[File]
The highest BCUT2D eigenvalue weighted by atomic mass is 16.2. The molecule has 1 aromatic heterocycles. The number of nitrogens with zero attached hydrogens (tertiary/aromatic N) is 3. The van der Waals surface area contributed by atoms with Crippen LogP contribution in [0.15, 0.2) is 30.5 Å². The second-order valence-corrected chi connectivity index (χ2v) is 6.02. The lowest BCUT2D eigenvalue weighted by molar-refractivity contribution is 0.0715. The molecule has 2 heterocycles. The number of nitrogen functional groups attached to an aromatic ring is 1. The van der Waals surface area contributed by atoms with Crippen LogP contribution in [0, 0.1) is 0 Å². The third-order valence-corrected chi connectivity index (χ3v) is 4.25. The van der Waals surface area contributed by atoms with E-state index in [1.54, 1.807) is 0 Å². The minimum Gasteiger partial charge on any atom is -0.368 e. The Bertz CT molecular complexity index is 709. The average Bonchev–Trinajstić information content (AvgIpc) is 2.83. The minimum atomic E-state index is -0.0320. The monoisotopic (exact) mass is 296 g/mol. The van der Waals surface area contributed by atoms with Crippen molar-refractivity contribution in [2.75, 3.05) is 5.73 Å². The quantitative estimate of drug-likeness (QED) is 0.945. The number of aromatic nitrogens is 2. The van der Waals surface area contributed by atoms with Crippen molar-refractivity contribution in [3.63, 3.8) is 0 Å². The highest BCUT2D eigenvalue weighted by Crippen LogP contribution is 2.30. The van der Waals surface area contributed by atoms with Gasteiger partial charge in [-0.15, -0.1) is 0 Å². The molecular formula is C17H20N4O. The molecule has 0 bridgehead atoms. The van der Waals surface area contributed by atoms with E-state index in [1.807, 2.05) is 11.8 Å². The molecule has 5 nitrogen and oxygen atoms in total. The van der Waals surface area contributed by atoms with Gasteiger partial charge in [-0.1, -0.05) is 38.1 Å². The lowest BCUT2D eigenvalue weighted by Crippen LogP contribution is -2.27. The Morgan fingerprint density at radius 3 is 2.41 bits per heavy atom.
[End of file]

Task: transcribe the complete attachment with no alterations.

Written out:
The highest BCUT2D eigenvalue weighted by atomic mass is 16.2. The molecule has 1 aromatic heterocycles. The number of nitrogens with zero attached hydrogens (tertiary/aromatic N) is 3. The van der Waals surface area contributed by atoms with Crippen LogP contribution in [0.15, 0.2) is 30.5 Å². The second-order valence-corrected chi connectivity index (χ2v) is 6.02. The lowest BCUT2D eigenvalue weighted by molar-refractivity contribution is 0.0715. The molecule has 2 heterocycles. The number of nitrogen functional groups attached to an aromatic ring is 1. The van der Waals surface area contributed by atoms with Crippen LogP contribution in [0, 0.1) is 0 Å². The third-order valence-corrected chi connectivity index (χ3v) is 4.25. The van der Waals surface area contributed by atoms with E-state index in [1.54, 1.807) is 0 Å². The minimum Gasteiger partial charge on any atom is -0.368 e. The Bertz CT molecular complexity index is 709. The average Bonchev–Trinajstić information content (AvgIpc) is 2.83. The minimum atomic E-state index is -0.0320. The monoisotopic (exact) mass is 296 g/mol. The van der Waals surface area contributed by atoms with Crippen molar-refractivity contribution in [2.75, 3.05) is 5.73 Å². The quantitative estimate of drug-likeness (QED) is 0.945. The number of aromatic nitrogens is 2. The van der Waals surface area contributed by atoms with Crippen molar-refractivity contribution in [3.63, 3.8) is 0 Å². The highest BCUT2D eigenvalue weighted by Crippen LogP contribution is 2.30. The van der Waals surface area contributed by atoms with Gasteiger partial charge in [-0.15, -0.1) is 0 Å². The molecular formula is C17H20N4O. The molecule has 0 bridgehead atoms. The van der Waals surface area contributed by atoms with E-state index in [1.807, 2.05) is 11.8 Å². The molecule has 5 nitrogen and oxygen atoms in total. The van der Waals surface area contributed by atoms with Gasteiger partial charge in [-0.1, -0.05) is 38.1 Å². The lowest BCUT2D eigenvalue weighted by Crippen LogP contribution is -2.27. The Morgan fingerprint density at radius 3 is 2.41 bits per heavy atom.